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Archive for the tag “Balochistan”

China’s Plans To Rule The Seas Hit Trouble In Pakistan

China’s strategic ambition to extend its maritime power across the Indian Ocean is hitting severe obstacles in the giant, volatile Pakistani province of Balochistan. Beijing’s priority is to develop the sleepy Baloch fishing port of Gwadar, 300 miles west of Karachi, to project its commercial and naval influence further west. But kidnappings, drive-by shootings and bomb attacks in the past few weeks and months offer a chilling warning that China will have to pay a high price for a deep-water harbour near the mouth of the Persian Gulf.

Read Here – Politico

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Does India’s Chabahar Deal Make Sense?

Chabahar’s principal attraction over Bandar Abbas appears to be its relative proximity to Afghanistan, especially once the Chabahar-Zahedan railroad is complete. Afghanistan is the one country in the region where India beats China in terms of exports, despite the unreliability of passage through Pakistan; the Indian and Afghan governments are anxious to build closer economic ties. But trade with Afghanistan presents numerous complications beyond the simple movement of goods.

Read Here – The Diplomat

China Repeats West’s Mistakes In Pakistan

For the Chinese, these are uncharted waters. They will have to balance gains to the ruling elites in Islamabad and Lahore with those to the locals in Balochistan, who are more than capable of violently disrupting work on the corridor. If China fails to do so, Pakistan will end up more unstable, not less.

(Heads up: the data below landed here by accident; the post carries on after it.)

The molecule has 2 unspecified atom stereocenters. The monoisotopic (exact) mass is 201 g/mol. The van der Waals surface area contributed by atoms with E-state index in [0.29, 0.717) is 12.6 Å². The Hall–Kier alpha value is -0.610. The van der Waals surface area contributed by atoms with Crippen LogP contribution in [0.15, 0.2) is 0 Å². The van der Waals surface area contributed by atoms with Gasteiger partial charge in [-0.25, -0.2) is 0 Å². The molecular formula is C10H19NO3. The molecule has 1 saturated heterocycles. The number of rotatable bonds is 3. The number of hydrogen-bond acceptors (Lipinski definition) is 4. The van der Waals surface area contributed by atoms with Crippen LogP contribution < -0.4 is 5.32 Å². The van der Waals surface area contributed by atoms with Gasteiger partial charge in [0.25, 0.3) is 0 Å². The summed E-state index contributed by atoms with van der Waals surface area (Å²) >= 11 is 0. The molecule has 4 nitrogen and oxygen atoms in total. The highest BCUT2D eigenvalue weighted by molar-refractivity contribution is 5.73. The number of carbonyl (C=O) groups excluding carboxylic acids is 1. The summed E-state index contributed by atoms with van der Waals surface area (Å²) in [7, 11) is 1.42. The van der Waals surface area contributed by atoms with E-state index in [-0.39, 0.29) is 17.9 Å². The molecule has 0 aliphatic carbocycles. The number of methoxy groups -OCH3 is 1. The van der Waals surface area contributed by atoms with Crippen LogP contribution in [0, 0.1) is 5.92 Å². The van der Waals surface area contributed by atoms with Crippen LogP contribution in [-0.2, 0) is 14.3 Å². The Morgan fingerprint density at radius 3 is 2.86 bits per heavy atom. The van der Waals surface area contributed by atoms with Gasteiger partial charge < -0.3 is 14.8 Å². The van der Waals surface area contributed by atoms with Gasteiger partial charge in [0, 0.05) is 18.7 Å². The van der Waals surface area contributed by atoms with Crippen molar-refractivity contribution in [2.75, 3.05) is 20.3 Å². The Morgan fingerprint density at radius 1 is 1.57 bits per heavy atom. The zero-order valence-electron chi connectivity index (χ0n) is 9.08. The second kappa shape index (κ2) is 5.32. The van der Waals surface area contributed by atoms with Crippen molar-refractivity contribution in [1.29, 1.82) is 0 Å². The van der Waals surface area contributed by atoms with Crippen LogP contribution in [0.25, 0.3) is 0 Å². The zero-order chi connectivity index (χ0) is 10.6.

Read Here -Bloomberg

“Indians Were Furious We Managed To Secure The Americans First”

Jamsheed Marker has been Pakistan’s ambassador in more countries than any other diplomat. He has a plethora of information and memories from those assignments in different capitals of the world. He has seen the formative phase of Pakistan from close quarters and is witness to some of the most decisive phases of the country’s history, the separation of East Pakistan being one.

Read Here – Dawn

CPEC: The goose with the golden eggs

Betting its fate on Pakistan with a $51-billion investment in infrastructure, China remains wary of its neighbour’s squint-eyed politicians who have proven their lack of vision over the years. Many of these politicians can’t see beyond the impending election woes.

Read Here – The Express Tribune

Pakistan And The Hidden Costs Of The CPEC

Nobody doubts that CPEC carries tremendous promise for Pakistan. And nobody doubts that our security forces have made major sacrifices in the war on terror, as well as facing the looming threat from a belligerent India these days. But greater transparency is needed in the financing of CPEC projects. Otherwise, hidden costs of all sorts will start getting bundled into whatever recovery machinery there is, whether power tariffs of gas surcharges or whatever else.

Read Here – Dawn

China Will Get Involved If India Foments Trouble In Balochistan

China will have “to get involved” if any Indian “plot” disrupts the $46 billion China-Pakistan Economic Corridor (CPEC) in restive Balochistan, an influential Chinese think tank has warned India.

Read Here – The Hindustan Times

Playing The Baloch Card

India-Pakistan is not an international relations problem. It is a psychological one, where the success of the other can so easily be turned on its head to foment more resentment. The challenge is that the character of the Pakistani state needs to change. But it is difficult to see how escalating territorial disputes and insurgencies actually helps that process.

Read Here – The Indian Express

Understanding Pakistan’s Baloch Insurgency

Their existence is palpable across locations of every size in Pakistan’s Balochistan province. The initials of the several Baloch insurgent groups sprayed on brick walls and mud houses across the country’s southernmost region remind us of an insurgent movement the world still knows little about.

Read Here – The Diplomat

There’s No Free Chinese Lunch…

The China-Pakistan Economic Corridor is being termed as a ‘game and fate changer’ for Pakistan. But if the past is prologue, the new projects under it may not have much of a future, and both Pakistan and China know this.

Read Here – The Hindu

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